THE BLUEPRINT for how to keep a city-sanctioned homeless camp out of your neighborhood was drawn up early last year.
That's when Pearl District developers pleaded and cajoled and, eventually, paid almost $900,000 to convince city leaders not to plop the well-respected, self-managed homeless rest area Right 2 Dream Too under the Broadway Bridge.
The plan takes dedication and resources, but it's a cinch for most organized neighborhoods to pull off. Just take outspoken and respected business types, mix in the anxious misgivings of neighbors, and haggle over the meaning of Portland's restrictive zoning policies.
All the while—and this is important—insist you support Right 2 Dream Too and its honorable work "110 percent." You're just concerned a place in your neighborhood isn't the best fit. Offer to help find a place in another, more suitable part of the city.
Wait for city hall to reconsider its options.
Breathe easy when it does.
The strategy's got plenty of potential, but its true efficacy is about to be put to the test.
Ever since Mayor Charlie Hales and City Commissioner Amanda Fritz announced in late April they'd found a new home for R2DToo at SE 3rd and Harrison (just east of Tilikum Crossing), the Central Eastside's been quietly positioning itself to replicate the Pearl's tactics.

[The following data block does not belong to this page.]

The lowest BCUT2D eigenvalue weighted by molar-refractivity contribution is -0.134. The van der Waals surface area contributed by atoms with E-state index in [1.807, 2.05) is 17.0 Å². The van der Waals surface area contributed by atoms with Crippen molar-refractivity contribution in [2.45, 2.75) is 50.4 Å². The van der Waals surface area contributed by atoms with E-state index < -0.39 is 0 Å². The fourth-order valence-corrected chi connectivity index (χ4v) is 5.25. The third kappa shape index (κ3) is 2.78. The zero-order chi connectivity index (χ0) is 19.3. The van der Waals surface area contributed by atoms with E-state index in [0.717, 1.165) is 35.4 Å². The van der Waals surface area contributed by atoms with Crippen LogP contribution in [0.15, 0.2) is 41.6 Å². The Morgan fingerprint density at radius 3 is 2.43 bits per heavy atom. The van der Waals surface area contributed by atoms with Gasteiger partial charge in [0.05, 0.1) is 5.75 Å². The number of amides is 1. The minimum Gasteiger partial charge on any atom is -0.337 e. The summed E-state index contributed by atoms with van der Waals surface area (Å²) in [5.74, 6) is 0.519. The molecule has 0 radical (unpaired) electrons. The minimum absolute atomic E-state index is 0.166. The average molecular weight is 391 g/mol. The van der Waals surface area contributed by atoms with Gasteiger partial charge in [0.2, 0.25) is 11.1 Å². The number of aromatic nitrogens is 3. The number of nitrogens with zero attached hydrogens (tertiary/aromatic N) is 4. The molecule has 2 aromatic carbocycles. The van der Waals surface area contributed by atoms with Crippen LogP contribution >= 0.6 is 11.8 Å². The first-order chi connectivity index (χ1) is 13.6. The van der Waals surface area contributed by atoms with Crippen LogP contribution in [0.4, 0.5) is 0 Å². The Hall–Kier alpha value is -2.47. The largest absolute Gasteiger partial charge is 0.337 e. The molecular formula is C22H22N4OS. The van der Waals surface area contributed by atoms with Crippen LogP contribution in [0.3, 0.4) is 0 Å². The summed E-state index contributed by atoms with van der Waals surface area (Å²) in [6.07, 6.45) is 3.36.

First, the business interests: The influential Central Eastside Industrial Council (CEIC) has said it was given too little notice about the proposed move, and has voiced concern that outdoor camping is already too prevalent in the neighborhood. The CEIC also has a detailed argument that allowing a homeless encampment in an industrial zone is a "contrived" and perverse use of city code.
Next, the neighbors: On July 6, a powerful coalition of Southeast and Northeast Portland neighborhood associations formally voted to ask the city to pump the brakes on the proposed move. That coalition, Southeast Uplift, says it's not R2DToo that has it worried; it's just that the time-honored neighborhood process that Portland's built on has been circumvented.
What's more, group chair Robert McCullough tells me the proposed site might be too polluted for human habitation. "Our agenda turns out not to be very NIMBY-like, interestingly enough," McCullough says.
Now, the test. On Wednesday, July 15, Portland City Council will consider whether to spend $254,044 to buy the proposed encampment site from the Oregon Department of Transportation.
It's a necessary and meaningful step toward a move that needs to happen by October 2016, but Hales' tone has slackened a bit since April, when he told me he'd like to set up R2DToo-like sites around the city once the encampment moves across the river.
"The 3rd and Harrison site could be a good home for Right 2 Dream, which has proven to be a part of the solution for Portland's homeless population," Hales said in a statement last week. "But even if the site doesn't work for that purpose, it may still be a good site for the city to own."
For what other purpose? The mayor's office has no clue. But Hales is creating plenty of rhetorical space to change his position, should the blueprint drawn up by Pearl District developers last year prove architecturally sound.